As we have previously posted, we tried some non-invasive treatments in hoping to find some improvement for Boltz before we put him through a much riskier procedure of immobilization and transport to the vet clinic.

We had two goals: The first was to find him some relief and improvement in mobility and the second was to get him to feel comfortable going into a more confined space for the potential need for immobilization and further diagnostic work.

In hopes of giving him a less intimidating access to the Pack Holding area, we opened a four-foot by seven-foot gate. While there is a chute with an overhead gate, wolves seem to have an avoidance of things overhead, particularly Boltz, with his phobias of flying insects.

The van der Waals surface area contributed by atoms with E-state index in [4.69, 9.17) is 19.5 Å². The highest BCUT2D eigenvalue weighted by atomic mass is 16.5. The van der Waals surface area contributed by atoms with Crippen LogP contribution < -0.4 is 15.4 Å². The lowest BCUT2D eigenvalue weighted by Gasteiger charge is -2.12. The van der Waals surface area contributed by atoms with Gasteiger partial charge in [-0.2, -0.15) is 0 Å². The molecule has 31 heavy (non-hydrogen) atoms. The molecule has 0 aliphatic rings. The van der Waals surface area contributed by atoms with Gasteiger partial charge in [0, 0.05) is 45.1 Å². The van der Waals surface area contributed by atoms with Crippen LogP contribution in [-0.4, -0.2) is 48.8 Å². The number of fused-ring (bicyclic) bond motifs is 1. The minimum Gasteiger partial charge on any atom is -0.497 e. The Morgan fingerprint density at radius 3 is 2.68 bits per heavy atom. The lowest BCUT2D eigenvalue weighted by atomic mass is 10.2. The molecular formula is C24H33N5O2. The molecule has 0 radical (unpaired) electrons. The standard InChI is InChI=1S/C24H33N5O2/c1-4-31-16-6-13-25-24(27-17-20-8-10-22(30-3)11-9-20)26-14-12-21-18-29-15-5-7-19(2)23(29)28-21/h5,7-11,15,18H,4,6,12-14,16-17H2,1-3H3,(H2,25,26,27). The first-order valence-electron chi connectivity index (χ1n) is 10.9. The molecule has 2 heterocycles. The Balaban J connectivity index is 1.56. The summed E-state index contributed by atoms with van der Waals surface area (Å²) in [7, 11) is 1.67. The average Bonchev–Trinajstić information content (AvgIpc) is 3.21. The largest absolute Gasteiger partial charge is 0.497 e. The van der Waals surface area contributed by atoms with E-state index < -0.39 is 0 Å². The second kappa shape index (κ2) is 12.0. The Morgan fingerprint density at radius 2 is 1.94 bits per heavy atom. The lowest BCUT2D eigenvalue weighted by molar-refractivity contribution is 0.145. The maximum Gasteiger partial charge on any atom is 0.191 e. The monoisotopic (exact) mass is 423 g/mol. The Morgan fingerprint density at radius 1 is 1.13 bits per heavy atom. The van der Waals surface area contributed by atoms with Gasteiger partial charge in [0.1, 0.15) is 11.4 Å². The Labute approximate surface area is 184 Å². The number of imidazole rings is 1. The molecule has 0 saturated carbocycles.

On Saturday, he came down to the front of the enclosure four times, even going through the gate of the Pack Holding area, but not far enough for staff to close the door without startling him and negatively conditioning him to the space.

Boltz was eagerly taking his meds each morning from Sept. 9 to Sept. 13, with a good amount of meat to keep his energy levels up.

Staff monitored his pattern of movement over the weekend and felt there was not enough improvement after the first five days of the steroid treatment. The vet was on site Monday to implement the next stage of treatment including immobilization, bloodwork, an MRI and x-rays.  This is much more risky in the wooded area of the enclosure where Boltz has chosen to stay.

Wolves, by nature, are fear-avoidant and that tends to be magnified when they are not feeling well.

Boltz rests comfortably in the thick brush